Digital disruption and trucking

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We all know the trucking business is going to be changed significantly due to the rising tide of digital advances sweeping not only the freight markets but the business world as a whole – with electronic logging devices (ELDs) and the Internet of Things (IoT) but two examples.

Yet just how ready are companies – much less motor carriers – prepared to handle with the “digital disruption” such change will bring to their operations?

Not very much, if a new report from global consulting firm Accenture is any guide.

In Thriving on Disruption, a report compiled by the Accenture Institute for High Performance based on a poll of 561 chief strategy officers (CSOs) across 10 industries in 11 countries, “digital disruption” is predicted to “reshape industry” even though “very few” of those executives admit their companies are equipped to navigate such change.

In fact, the firm’s survey found that while 93% percent agree that new technologies will rapidly change their industry in the next five years, only 20% of the CSOs polled said they are “well prepared” for sudden industry disruption, noted said Paul Nunes, managing director for Accenture’s institute.

“Rapid and disruptive change is coming, regardless of the industry that you operate in,” he stressed. “[The] current economic outlook suggests that based on the declining lifespan of companies 75% of today’s leading industry players will be gone within the next decade.”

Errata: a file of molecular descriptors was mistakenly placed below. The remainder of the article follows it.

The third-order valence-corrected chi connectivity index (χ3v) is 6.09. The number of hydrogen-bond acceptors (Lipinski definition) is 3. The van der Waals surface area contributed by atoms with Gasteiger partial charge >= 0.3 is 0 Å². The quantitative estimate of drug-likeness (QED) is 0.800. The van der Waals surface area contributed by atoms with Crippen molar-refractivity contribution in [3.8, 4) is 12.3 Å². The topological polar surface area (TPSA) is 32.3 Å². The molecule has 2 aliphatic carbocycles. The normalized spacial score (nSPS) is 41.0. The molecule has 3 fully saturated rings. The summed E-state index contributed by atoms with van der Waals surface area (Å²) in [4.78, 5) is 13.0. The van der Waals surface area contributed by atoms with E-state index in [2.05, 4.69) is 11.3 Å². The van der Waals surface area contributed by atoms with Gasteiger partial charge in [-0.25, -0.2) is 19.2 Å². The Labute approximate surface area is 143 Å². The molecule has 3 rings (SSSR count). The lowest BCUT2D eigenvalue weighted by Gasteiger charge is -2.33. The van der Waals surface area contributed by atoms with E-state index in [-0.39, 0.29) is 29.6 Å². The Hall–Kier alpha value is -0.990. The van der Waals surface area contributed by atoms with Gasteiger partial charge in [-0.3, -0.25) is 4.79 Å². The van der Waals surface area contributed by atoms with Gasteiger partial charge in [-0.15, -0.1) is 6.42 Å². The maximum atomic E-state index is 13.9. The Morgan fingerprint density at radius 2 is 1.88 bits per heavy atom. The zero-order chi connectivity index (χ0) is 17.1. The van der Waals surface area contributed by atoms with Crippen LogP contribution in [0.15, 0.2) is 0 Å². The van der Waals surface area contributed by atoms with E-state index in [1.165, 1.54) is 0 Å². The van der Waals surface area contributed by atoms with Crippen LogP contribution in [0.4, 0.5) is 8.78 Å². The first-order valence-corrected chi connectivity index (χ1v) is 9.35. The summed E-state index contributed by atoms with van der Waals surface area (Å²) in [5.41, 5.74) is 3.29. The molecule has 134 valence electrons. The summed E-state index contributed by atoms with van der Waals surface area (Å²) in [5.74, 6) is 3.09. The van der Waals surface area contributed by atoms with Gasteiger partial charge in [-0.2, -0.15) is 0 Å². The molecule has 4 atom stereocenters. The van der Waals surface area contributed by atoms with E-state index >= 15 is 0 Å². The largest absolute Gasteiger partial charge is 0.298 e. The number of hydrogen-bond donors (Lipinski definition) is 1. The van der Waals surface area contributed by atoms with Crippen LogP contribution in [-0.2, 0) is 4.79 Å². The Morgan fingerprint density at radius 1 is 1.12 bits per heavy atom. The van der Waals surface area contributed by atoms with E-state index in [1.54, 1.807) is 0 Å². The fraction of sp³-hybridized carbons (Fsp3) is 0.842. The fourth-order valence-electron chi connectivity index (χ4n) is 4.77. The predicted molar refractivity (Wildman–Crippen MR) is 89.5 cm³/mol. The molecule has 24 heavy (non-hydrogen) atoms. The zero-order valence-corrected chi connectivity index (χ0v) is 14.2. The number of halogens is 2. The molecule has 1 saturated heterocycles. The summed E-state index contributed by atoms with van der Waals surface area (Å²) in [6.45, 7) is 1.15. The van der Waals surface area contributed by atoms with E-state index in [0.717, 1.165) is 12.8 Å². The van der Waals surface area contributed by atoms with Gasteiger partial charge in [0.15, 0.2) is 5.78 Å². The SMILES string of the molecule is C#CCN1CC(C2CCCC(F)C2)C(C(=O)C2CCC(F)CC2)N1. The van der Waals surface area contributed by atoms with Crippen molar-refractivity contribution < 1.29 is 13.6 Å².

Nunes emphasized, however, that Accenture’s research shows that although some companies aren’t ready for such “disruption” they can “borrow from the playbook” of those who are by ensuring they don’t face it alone and make strategic investments in technology platforms that support more collaborative operating models.

Almost all of the best-prepared CSOs (95%) pointed out that their company growth agendas over the next five years rely on collaborative partnerships and that they actively use this strategy to support innovation and research and development, as compared to only half of those who admit they are less prepared.

Therefore, to Nunes it is “not surprising” that the companies that are “disruption-ready” are also 34% more likely than those less prepared to partner with advertising agencies, innovation companies (26% more likely), design service providers (24% more likely) and even customers (26% more likely).

They are also 36% more likely to collaborate with companies beyond their “traditional industry boundaries,” he added, with 32% more likely to align with companies they consider direct competitors – stressing that this “collaboration gap” has only increased in the past five years.

“As digital disruption breaks down the walls of established industries, it’s time for companies to rethink their approach to business strategy,” pointed out Peter Lacy, managing director for Accenture Strategy, in the report.

“In order to successfully navigate industry convergence and strengthen their network of alliances to build truly collaborative operating models, they must shift their mindset to compete as a ‘cluster,’ not as a single company, creating shared value for their alliance partners and customers,” he said.

Lacy also noted that those companies that achieve the greatest benefits are far more likely than their peers to build operating models that are collaborative and open.

“They embed collaboration into their culture through incentives, and revise their internal processes and technologies to make external collaboration ever more seamless,” he explained. “[Such] companies are successful because they capitalize on the innovation of an entire ecosystem versus only leveraging resources within a company.”

Something to think about as the trucking environment is poised to only get more and more competitive down the road.

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